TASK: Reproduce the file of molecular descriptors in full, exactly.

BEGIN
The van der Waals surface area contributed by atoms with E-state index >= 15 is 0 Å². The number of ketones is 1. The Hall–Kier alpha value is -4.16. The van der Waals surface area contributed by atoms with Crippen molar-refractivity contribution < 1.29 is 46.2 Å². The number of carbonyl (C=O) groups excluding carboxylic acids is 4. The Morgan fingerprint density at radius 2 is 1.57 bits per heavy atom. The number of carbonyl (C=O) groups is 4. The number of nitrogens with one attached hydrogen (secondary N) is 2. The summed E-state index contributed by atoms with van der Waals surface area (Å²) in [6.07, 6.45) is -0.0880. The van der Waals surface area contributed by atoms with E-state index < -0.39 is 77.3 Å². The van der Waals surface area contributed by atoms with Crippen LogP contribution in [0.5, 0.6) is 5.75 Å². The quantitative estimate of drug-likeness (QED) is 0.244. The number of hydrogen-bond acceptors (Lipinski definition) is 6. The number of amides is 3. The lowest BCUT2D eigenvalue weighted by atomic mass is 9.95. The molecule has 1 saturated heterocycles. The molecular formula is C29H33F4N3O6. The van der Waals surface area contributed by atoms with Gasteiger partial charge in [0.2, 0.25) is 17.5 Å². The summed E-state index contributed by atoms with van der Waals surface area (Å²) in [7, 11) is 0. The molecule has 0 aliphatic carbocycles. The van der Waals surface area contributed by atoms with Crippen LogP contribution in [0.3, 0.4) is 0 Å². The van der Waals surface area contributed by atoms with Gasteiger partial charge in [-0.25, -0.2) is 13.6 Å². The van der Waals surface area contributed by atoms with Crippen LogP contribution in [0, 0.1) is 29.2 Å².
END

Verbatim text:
The van der Waals surface area contributed by atoms with E-state index >= 15 is 0 Å². The number of ketones is 1. The Hall–Kier alpha value is -4.16. The van der Waals surface area contributed by atoms with Crippen molar-refractivity contribution < 1.29 is 46.2 Å². The number of carbonyl (C=O) groups excluding carboxylic acids is 4. The Morgan fingerprint density at radius 2 is 1.57 bits per heavy atom. The number of carbonyl (C=O) groups is 4. The number of nitrogens with one attached hydrogen (secondary N) is 2. The summed E-state index contributed by atoms with van der Waals surface area (Å²) in [6.07, 6.45) is -0.0880. The van der Waals surface area contributed by atoms with E-state index < -0.39 is 77.3 Å². The van der Waals surface area contributed by atoms with Crippen LogP contribution in [0.5, 0.6) is 5.75 Å². The quantitative estimate of drug-likeness (QED) is 0.244. The number of hydrogen-bond acceptors (Lipinski definition) is 6. The number of amides is 3. The lowest BCUT2D eigenvalue weighted by atomic mass is 9.95. The molecule has 1 saturated heterocycles. The molecular formula is C29H33F4N3O6. The van der Waals surface area contributed by atoms with Gasteiger partial charge in [0.2, 0.25) is 17.5 Å². The summed E-state index contributed by atoms with van der Waals surface area (Å²) in [7, 11) is 0. The molecule has 0 aliphatic carbocycles. The van der Waals surface area contributed by atoms with Crippen LogP contribution in [0.3, 0.4) is 0 Å². The van der Waals surface area contributed by atoms with Gasteiger partial charge in [-0.25, -0.2) is 13.6 Å². The van der Waals surface area contributed by atoms with Crippen LogP contribution in [0, 0.1) is 29.2 Å².